An out-of-the-blue e-mail from a reader in California led a few weeks ago to a unique insight into what soul music was like in Augusta in the 1950s and 1960s.
Daniel “Jake” Jacobs wrote that he lived in Augusta from 1960 to 1989 and, as a white teenager, fell in love with the black rhythm & blues songs he was hearing on WAUG and WTHB radio stations and through concerts at Bell Auditorium and elsewhere.
He said he was returning for the Fred Wesley and Maceo Parker show at Westobou featuring members of James Brown’s band and wondered whether I could help him meet some of the local radio and stage heroes of his teenage years.
Because I didn’t live in Augusta in the 1960s and have been intrigued by that period, I set up a lunch with Jacobs and his local high school friend Ray Phillips and three pivotal movers and shakers of that era.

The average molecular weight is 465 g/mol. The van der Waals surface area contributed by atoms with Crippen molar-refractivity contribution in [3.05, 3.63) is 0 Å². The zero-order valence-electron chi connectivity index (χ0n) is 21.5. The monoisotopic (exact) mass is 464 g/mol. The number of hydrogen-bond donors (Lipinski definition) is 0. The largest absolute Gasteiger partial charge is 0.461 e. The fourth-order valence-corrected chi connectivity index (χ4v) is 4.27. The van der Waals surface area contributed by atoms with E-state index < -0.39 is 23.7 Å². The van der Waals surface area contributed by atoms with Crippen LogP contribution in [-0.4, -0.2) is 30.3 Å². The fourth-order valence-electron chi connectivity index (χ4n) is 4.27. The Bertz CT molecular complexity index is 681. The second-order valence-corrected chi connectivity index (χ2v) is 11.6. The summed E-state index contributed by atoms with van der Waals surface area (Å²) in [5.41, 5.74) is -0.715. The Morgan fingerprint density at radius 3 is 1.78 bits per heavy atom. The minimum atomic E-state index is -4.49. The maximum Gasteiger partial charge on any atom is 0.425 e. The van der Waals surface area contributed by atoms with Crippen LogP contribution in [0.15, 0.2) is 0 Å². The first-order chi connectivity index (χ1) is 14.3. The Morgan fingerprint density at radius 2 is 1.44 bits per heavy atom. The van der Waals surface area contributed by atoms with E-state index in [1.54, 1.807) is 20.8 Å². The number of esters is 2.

They are legendary WAUG announcer Robert “Flash” Gordon, national recording artist Mickey Murray (Shout Bamalama) and 1960s show promoter and popular Augusta and Montgomery, Ala., disc jockey Allyn Lee.
Lee said his career course was set in show business in the late 1950s when he moved to Atlanta to attend Morris Brown College.
“I was there two years,” he said. “My momma wanted me to be a preacher or teacher. But I said to hell with that and spent every night at the Royal Peacock nightclub on Auburn Avenue watching The Spaniels and Roy Hamilton and Ray Charles and many more.”
Lee ended up back in Augusta, co-opening WTHB radio station with Joe Thomas (“Jo Jo The Thriller”) and booking soul music acts for Bell Auditorium and other venues.
“I booked the Isley Brothers (Ron and Ernie Isley with other members) early in their career into Charlie Reid’s Paramount Country Club on Gwinnett Street (now Laney-Walker Boulevard),” Lee recalled.
“They had made Shout and Twist & Shout. My wife, Lu, was pregnant then, and I told them, ‘If we have another daughter we’re going to name her after the song you just came out with, Twistin’ With Linda, and Linda is what we named her.”
Gordon said his first job in radio came at WAUG because, as a high school student, he’d met popular WAUG announcer Mal “Your Pal” Cook in Augusta who encouraged him to study at a good radio school.